The History of Solar Photovoltaic (PV) Cells Text Version

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Slide 1

Text:History of Solar Photovoltaic Cells. Photovoltaics (PV) is the method of converting solar energy into direct current electricity using semiconducting materials that exhibit the photovoltaic effect. This timeline provides only a few of the many milestones along the path of the development of PV technology. Text credit: Image credit: Dennis Schroeder / NREL

Media: A photo of a man holding two historical pv solar cells framed. Caption: NREL Principal Scientist, Jerry Olson holds one of the first multi junction cells that were developed in the 1980s from his technology

Slide 2

Text: History of Solar Energy. For a thorough look at the origins of solar energy traced all the way back to the 7th century BCE, watch this 15 minute overview produced by SolPower People.

Media: YouTube Video from SolPower People. Caption: This video teaches about innovations in solar power from the 7th century BCE through the 1800 and 1900s and ends with a summary of the current trends in the PV industry up to 2002.

Slide 3

Text: Selenium, 1873. Willoughby Smith discovers the photoconductivity of selenium.

Media: An antique black and white photo of a man. Image credit: Wikipedia. Caption: Willoughby Smith, 1828-1891, an English electrical engineer.

Slide 4

Text: Selenium Wafers, 1883. First solar cells made from selenium wafers, described by Charles Fritts in his article “On a new form of selenium cell, and some electrical discoveries made by its use,” published in the American Journal of Science.

Media: A screenshot of the text from a journal article in 1883. Image credit: American Journal of Science. Caption: Fritts, C. E. (1883). “On a new form of selenium cell, and some electrical discoveries made by its use.” American Journal of Science, (156), 465-472.

Slide 5

Text: First Practical Solar Cell, 1954. Bell Labs: Daryl Chapin, Calvin Fuller, and Gerald Pearson develop the silicon photovoltaic cell with enough efficiency (4.5%) to power everyday electrical equipment.

Media: A photo of a small antique solar cell in a velvet-lined box on top of a giant modern-day solar cell. Image credit: Susannah Pedigo / NREL. Caption: PV cells; old and new. A modern-day single-crystalline solar cell and the first solar cell created by Bell Labs in the 1953/1954 time frame. The image shows the historic contrast between the two cells.

Slide 6

Text: Hoffman Electronics PV Cell Efficiency, 1957-1960. Improving upon its own progress, Hoffman Electronics achieves 14% efficient PV cells in 1960. Hoffman Electronics had achieved 8% efficiency in ’57, 9% in ’58, and 10% in ’59.

Media: A black and white photo of a solar paddle project. Image credit: Manfred von Borks via Caption: Explorer 6 launched 1959 by Hoffman Electronics

Slide 7

Text: Nimbus Spacecraft Launch, August 27, 1964. A 470-W PV array, including 10,500 individual panels, was attached to power the 830 pound spacecraft. The Nimbus project was meant to provide improved photographs of cloud conditions on Earth. The first 26 meter antenna for the Satellite Tracking and Data Acquisition Network (STADAN) was operational. This antenna in Fairbanks, Alaska was constructed to handle the overwhelming amount of data expected to come from the Nimbus program, one of NASA’s early meteorological satellite programs. Seven satellites were launched in polar orbit from 1964-1978 that helped increase man’s knowledge of Earth’s weather behavior, global energy balance, and oceanic productivity.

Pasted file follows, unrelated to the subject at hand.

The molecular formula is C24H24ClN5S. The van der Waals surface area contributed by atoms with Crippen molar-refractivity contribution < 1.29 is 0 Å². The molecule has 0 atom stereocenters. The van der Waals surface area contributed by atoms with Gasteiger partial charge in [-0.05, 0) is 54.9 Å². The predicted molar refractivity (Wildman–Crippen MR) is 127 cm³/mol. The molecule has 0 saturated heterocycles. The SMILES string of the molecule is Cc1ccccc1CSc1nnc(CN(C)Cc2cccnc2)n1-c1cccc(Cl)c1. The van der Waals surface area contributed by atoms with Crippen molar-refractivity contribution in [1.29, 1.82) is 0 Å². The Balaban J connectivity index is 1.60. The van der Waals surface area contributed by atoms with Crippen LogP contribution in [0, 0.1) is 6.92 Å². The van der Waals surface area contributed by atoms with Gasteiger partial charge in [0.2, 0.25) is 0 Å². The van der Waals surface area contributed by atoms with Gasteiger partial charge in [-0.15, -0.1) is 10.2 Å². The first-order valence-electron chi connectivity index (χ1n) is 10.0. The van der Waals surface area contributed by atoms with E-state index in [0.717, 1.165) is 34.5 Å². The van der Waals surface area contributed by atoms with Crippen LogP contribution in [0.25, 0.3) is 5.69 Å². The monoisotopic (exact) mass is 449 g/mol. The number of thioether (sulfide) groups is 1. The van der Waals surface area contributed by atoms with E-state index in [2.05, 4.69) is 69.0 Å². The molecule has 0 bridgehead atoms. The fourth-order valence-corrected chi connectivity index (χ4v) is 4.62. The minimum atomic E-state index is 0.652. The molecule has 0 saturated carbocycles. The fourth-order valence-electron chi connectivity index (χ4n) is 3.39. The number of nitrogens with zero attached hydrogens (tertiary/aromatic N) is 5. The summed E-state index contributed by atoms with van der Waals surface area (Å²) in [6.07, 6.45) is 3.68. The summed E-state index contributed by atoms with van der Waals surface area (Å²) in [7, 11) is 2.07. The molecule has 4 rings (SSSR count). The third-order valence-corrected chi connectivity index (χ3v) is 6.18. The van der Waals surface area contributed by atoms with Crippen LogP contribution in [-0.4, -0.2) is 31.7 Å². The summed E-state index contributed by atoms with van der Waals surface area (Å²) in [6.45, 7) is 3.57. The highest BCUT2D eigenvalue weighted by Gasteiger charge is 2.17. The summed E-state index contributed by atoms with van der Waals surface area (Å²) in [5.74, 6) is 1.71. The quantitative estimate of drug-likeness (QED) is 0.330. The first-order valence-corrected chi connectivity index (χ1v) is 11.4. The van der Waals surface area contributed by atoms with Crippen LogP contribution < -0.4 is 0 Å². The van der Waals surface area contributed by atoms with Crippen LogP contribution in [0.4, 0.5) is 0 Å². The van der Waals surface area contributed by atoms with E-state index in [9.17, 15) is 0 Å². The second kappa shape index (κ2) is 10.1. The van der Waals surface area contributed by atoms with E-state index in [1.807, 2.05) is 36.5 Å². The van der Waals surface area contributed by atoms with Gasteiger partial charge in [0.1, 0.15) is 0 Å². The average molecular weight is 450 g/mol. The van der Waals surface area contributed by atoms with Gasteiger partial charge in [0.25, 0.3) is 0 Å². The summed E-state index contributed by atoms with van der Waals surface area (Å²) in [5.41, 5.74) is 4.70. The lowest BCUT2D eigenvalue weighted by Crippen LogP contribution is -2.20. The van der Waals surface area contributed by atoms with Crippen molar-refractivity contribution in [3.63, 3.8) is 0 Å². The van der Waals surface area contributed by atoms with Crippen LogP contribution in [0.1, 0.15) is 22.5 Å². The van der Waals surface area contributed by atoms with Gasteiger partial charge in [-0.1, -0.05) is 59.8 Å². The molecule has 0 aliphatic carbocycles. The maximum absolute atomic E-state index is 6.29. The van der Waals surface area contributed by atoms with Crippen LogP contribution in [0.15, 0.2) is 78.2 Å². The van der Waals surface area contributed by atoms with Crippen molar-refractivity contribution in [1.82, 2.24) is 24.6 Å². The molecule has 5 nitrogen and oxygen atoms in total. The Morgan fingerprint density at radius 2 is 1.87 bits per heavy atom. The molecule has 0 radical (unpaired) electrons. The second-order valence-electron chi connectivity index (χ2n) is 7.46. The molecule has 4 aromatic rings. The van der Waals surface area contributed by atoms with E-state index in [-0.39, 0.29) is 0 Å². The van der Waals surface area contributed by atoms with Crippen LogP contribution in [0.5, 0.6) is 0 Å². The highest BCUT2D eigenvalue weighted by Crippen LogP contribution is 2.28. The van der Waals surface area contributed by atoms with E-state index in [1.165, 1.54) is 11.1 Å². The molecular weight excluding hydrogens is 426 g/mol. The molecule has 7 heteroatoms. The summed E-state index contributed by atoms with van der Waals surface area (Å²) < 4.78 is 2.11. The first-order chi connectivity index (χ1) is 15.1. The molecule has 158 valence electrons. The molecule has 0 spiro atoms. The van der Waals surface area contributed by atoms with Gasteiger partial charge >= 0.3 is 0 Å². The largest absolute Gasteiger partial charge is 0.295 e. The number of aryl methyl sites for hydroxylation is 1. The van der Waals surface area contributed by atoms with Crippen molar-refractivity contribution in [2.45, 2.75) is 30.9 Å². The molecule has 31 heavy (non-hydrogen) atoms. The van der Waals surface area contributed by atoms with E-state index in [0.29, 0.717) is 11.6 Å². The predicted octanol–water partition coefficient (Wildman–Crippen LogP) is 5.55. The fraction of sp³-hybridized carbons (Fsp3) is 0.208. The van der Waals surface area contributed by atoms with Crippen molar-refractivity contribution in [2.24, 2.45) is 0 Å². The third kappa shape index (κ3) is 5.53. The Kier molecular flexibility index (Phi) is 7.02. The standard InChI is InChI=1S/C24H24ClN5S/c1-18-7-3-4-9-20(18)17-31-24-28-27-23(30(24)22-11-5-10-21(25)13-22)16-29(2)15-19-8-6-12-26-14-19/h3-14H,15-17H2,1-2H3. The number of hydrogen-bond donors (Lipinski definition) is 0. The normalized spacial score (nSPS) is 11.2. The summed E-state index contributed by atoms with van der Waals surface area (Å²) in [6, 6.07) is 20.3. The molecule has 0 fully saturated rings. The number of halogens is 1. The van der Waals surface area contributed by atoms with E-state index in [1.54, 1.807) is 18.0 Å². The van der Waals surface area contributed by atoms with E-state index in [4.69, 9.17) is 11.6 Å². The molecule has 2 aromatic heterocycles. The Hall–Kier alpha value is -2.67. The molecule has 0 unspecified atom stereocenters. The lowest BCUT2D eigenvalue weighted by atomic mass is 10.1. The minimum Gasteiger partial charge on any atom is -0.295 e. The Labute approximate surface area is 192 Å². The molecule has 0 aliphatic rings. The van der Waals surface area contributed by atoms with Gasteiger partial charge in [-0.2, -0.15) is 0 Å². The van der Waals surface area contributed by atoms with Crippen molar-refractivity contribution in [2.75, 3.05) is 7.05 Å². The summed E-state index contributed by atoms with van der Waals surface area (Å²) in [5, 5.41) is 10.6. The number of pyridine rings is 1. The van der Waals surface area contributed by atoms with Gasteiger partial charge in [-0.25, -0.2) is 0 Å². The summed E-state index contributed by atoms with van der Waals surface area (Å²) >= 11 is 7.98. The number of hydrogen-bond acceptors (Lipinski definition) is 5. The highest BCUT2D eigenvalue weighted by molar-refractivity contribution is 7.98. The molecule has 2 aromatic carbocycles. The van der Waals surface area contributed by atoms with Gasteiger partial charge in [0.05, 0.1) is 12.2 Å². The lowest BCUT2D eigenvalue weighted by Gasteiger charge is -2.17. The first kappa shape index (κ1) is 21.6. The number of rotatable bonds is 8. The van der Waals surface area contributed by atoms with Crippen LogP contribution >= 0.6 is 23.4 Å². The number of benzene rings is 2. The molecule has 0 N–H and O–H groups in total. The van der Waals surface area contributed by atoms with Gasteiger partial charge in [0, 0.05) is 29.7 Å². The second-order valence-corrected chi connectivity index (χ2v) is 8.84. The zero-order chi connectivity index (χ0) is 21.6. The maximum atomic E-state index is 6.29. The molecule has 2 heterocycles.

Media: A photo of two men in a laboratory working on a solar panel antenna. Image and text courtesy of NASA's Goddard Space Flight Center. Caption: This antenna in Fairbanks, Alaska was constructed to handle the overwhelming amount of data expected to come from the Nimbus program, one of NASA’s early meteorological satellite programs.

Slide 8

Text: Solar Energy Research Institute, July 5, 1977. The Department of Energy launches the Solar Energy Research Institute (SERI), the first federal facility dedicated to researching how to harness the power from the sun.

Media: A photo of a wooden sign in the grass. The sign reads Building 15, SERI Receptionist 1st Floor. Image credit: Warren Gretz, National Renewable Energy Laboratory. Caption: SERI opens in Golden, Colorado in 1977

Slide 8

Text: Eighty-Three PV Cell Systems Installed, 1978-1980. NASA Lewis Research Center installs 83 PV cell systems across the world in the late ‘70s. That included a 3.5-Kilowatt photovoltaic system it installed on the Papago Indian Reservation in southern Arizona; the first village run by solar energy.

Media: A line-drawing illustration labeled Schematic Drawing of a PHotovoltaic Power System. Image credit: Photovoltaic Development and Support Project Status Report by NASA Lewis Research Center. Caption: Schematic drawing of a photovoltaic power system, as published in a progress report in 1980.

Slide 9

Text: Multi Junction Solar Cells, 1979.

Media: A preview of the Wikipedia article titled Multi-junction solar cell.

Slide 10

Text: First Thin-film PV Cell Exceeds 10% Efficiency, 1980. Milestone at the University of Delaware using copper sulfide/cadmium sulfide cells.

Media: A photo of a hand holding a film-like sheet. Image credit: University of Delaware. Caption: Thin-Film Photovoltaics at U. of Delaware.

Slide 11

Text: President George Bush redesignates SERI as the National Renewable Energy Laboratory

Media: A Google Maps view of the location of NREL's Education Center. Caption: NREL's current campus is in Golden, CO.

Slide 12

Text: Dye Solar Cell, November 14, 2011. Tweet about solar cell efficiency records.

Media: A tweet from the Twitter account named Dye Solar Cell. The tweet reads EPFL: New DSC efficiency record!

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